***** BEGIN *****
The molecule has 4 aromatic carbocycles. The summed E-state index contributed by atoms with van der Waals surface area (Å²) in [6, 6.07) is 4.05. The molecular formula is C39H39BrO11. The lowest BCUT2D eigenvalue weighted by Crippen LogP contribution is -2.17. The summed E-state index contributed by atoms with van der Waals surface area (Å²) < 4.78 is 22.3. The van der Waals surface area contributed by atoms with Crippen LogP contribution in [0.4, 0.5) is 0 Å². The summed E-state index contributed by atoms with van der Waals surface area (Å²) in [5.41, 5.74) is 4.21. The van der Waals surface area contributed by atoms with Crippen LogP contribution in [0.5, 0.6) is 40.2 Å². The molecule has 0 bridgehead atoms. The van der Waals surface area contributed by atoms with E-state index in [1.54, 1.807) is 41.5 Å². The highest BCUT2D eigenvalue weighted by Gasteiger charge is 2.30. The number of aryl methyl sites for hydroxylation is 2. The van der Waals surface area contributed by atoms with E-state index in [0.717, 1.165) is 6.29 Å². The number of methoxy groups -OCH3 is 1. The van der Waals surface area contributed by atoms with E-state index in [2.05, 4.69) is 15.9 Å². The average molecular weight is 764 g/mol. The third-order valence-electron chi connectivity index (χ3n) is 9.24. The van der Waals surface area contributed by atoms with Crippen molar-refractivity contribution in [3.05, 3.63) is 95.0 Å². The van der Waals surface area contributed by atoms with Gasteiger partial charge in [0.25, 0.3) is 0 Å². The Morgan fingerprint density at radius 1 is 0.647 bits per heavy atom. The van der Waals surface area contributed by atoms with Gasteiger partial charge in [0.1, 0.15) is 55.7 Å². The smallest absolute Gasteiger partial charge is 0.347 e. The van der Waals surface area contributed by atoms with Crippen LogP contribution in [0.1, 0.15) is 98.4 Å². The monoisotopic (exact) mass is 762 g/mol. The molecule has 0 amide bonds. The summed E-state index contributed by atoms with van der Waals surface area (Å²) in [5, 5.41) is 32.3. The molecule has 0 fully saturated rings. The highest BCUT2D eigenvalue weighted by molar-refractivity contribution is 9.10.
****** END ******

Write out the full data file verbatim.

The molecule has 4 aromatic carbocycles. The summed E-state index contributed by atoms with van der Waals surface area (Å²) in [6, 6.07) is 4.05. The molecular formula is C39H39BrO11. The lowest BCUT2D eigenvalue weighted by Crippen LogP contribution is -2.17. The summed E-state index contributed by atoms with van der Waals surface area (Å²) < 4.78 is 22.3. The van der Waals surface area contributed by atoms with Crippen LogP contribution in [0.4, 0.5) is 0 Å². The summed E-state index contributed by atoms with van der Waals surface area (Å²) in [5.41, 5.74) is 4.21. The van der Waals surface area contributed by atoms with Crippen LogP contribution in [0.5, 0.6) is 40.2 Å². The molecule has 0 bridgehead atoms. The van der Waals surface area contributed by atoms with E-state index in [1.54, 1.807) is 41.5 Å². The highest BCUT2D eigenvalue weighted by Gasteiger charge is 2.30. The number of aryl methyl sites for hydroxylation is 2. The van der Waals surface area contributed by atoms with E-state index in [0.717, 1.165) is 6.29 Å². The number of methoxy groups -OCH3 is 1. The van der Waals surface area contributed by atoms with E-state index in [2.05, 4.69) is 15.9 Å². The average molecular weight is 764 g/mol. The third-order valence-electron chi connectivity index (χ3n) is 9.24. The van der Waals surface area contributed by atoms with Crippen molar-refractivity contribution in [3.05, 3.63) is 95.0 Å². The van der Waals surface area contributed by atoms with Gasteiger partial charge in [0.25, 0.3) is 0 Å². The Morgan fingerprint density at radius 1 is 0.647 bits per heavy atom. The van der Waals surface area contributed by atoms with Gasteiger partial charge in [0.1, 0.15) is 55.7 Å². The smallest absolute Gasteiger partial charge is 0.347 e. The van der Waals surface area contributed by atoms with Crippen LogP contribution in [0.1, 0.15) is 98.4 Å². The monoisotopic (exact) mass is 762 g/mol. The molecule has 0 amide bonds. The summed E-state index contributed by atoms with van der Waals surface area (Å²) in [5, 5.41) is 32.3. The molecule has 0 fully saturated rings. The highest BCUT2D eigenvalue weighted by molar-refractivity contribution is 9.10.